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As data breaches and hackingHacking: The using of a computer and/or program in order to gain unauthorized access to data in a computer, system or network. LookingGlass Cyber (n) - not the axe swinging you’re thinking of. This type of hacking is unauthorized access to another computer, or system. incidents continue to increase, more and more nations are seeking to protect their critical information from an attack. As a result, the industry has seen an uptick in regulations from foreign governments. The laws can safeguard information, as well as help countries define their role in the cybersecurityCybersecurity: A set of security techniques that are designed to protect the integrity of computer systems, programs and data from theft and damage to their hardware, software or other information as well as the disruption and misappropriation of their services. LookingGlass Cyber (n) - Professional paid ninjas who protect the cyber world from cyber attacks. Everybody is doing it, but we have the double black belt with the Versace logo. So yeah, we’re really good. space. Yet, clearly, such legislation will significantly impact companies that do business in these regions.

China’s Cybersecurity Law stands out as a prominent example, one that boosts the government’s powers to impede and/or greatly regulate the dissemination of information. Among other directives, the legislation requires organizations to store data collected within China on Chinese territory, and comply with China’s security checks on their network operations.

On a strategic level, this legislation is in line with the country’s stance on sovereignty, asserting state rights to regulate its portions of the larger cyber space domainDomain: A specified location where a set of activity or knowledge exists. For instance, an Internet domain is synonymous with a website address or URL where information can be made available. LookingGlass Cyber (n) - A fancy name for a URL or website.. However, from a business perspective, there are concerns that the law’s broad scope and general ambiguity will allow the government to wield its authority selectively.

Currently, the regulation affects three specific classifications of entities: critical information infrastructure operators (CIIOs), network operators (NOs) and providers of network equipment and cybersecurity products. Unfortunately, China has not yet defined what exactly CIIOs and NOs are. This could potentially mean that any organization – including international organizations in China – that operates computer systems and networks would be considered a “network operator.”

Critics of the law see this as a way to tighten control on civil society while making unreasonable demands on businesses, granting authority to monitor any foreign company’s operations within its borders under the pretense of ensuring information security. The U.S. perceives that such authority conflicts with China’s responsibilities under the General Agreement on Trade in Services (GATS), a 1995 agreement that created international trade rules for the services sector. In essence, the law allows the government to effectively circumvent GATS commitments, according to the critics.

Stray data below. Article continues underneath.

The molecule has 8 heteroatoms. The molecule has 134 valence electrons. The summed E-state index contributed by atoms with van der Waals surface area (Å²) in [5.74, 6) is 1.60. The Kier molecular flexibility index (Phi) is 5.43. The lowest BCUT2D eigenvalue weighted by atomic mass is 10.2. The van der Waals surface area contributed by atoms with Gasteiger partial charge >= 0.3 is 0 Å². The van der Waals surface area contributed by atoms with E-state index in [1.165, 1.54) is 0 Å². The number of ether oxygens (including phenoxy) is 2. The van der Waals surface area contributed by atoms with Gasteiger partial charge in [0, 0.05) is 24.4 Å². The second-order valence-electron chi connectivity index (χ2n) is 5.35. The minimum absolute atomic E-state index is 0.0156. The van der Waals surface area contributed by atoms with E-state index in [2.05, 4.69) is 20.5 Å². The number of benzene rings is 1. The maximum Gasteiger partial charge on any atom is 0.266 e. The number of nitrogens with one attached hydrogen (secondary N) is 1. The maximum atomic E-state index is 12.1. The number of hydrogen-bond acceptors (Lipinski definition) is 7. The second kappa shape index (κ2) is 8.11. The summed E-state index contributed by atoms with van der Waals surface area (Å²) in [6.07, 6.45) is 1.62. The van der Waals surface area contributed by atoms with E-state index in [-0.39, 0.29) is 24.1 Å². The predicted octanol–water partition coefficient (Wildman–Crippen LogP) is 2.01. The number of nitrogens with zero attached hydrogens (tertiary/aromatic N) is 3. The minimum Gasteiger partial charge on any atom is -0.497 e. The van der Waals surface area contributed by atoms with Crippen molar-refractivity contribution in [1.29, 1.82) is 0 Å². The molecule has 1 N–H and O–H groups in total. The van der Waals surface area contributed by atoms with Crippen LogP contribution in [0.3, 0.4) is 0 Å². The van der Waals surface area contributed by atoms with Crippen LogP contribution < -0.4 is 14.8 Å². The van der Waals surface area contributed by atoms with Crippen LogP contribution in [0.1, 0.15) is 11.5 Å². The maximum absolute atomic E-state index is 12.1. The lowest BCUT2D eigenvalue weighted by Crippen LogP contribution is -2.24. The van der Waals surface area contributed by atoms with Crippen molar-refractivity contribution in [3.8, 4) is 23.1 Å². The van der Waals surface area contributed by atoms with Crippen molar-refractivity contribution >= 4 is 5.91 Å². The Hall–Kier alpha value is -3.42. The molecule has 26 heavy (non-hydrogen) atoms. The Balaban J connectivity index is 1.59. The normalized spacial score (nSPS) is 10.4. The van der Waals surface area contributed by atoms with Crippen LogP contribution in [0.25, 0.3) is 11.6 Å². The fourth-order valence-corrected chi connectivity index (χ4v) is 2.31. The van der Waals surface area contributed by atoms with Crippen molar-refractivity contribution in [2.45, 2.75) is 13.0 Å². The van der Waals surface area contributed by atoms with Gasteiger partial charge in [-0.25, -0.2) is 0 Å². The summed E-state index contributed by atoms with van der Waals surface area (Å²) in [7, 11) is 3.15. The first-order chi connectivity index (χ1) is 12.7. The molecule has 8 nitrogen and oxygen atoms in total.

While China’s Cybersecurity Law is specific to businesses operating in China, the implementation of cyber laws by a government entity could have greater implications in the future.  In this case, some corporations may face immense costs: They could be forced to change their businesses models or risk steep penalties. They might need to purchase new technologies and/or pay for additional security assessments. Other potential implications include:

  • Software companies, network equipment makers, and other technology suppliers will be required to reveal their source code in order to prove that their software isn’t hackable. Understandably, impacted organizations fear that source code could be provided to nefarious actors and/or rival companies.
  • Domestic firms can leverage the provisions to target foreign IT companies and promote indigenous production, supporting Beijing’s Made in China 2025 plan, which calls for an increase in domestic components in the advanced IT and robotics sectors. Additionally, the law could serve the interests of protectionist product development proponents at the expense of countries that rely on competition to bolster their economic interests.
  • Multinational companies will not be able to transmit and/or store data collected in China out of the jurisdiction (without proof of cause and government agreement) and thus will have to find alternative ways of operating without breaching the law.
  • The fact that the regulation requires information produced in China to remain in China can make conditions difficult for foreign vendors, particularly of tech equipment, considering that all network equipment must meet Chinese government approval prior to being sold domestically.

What’s more, the law could potentially influence other countries to enact like-minded legislation as a counterbalance, from an economic protectionist perspective. The European Union has been quiet with regards to any criticism – perhaps because its own General Data Protection Regulation (GDPR) contains similar provisions with respect to data transfer?

It remains to be seen if China will alter or soften its position. But for now, the law empowers the government to exert influence on companies, encouraging them to fall in line with its objectives and goals, penalizing those that do not meet its vision. From a global economic perspective, such authority could prove stifling, halting the forward motion of international innovation.

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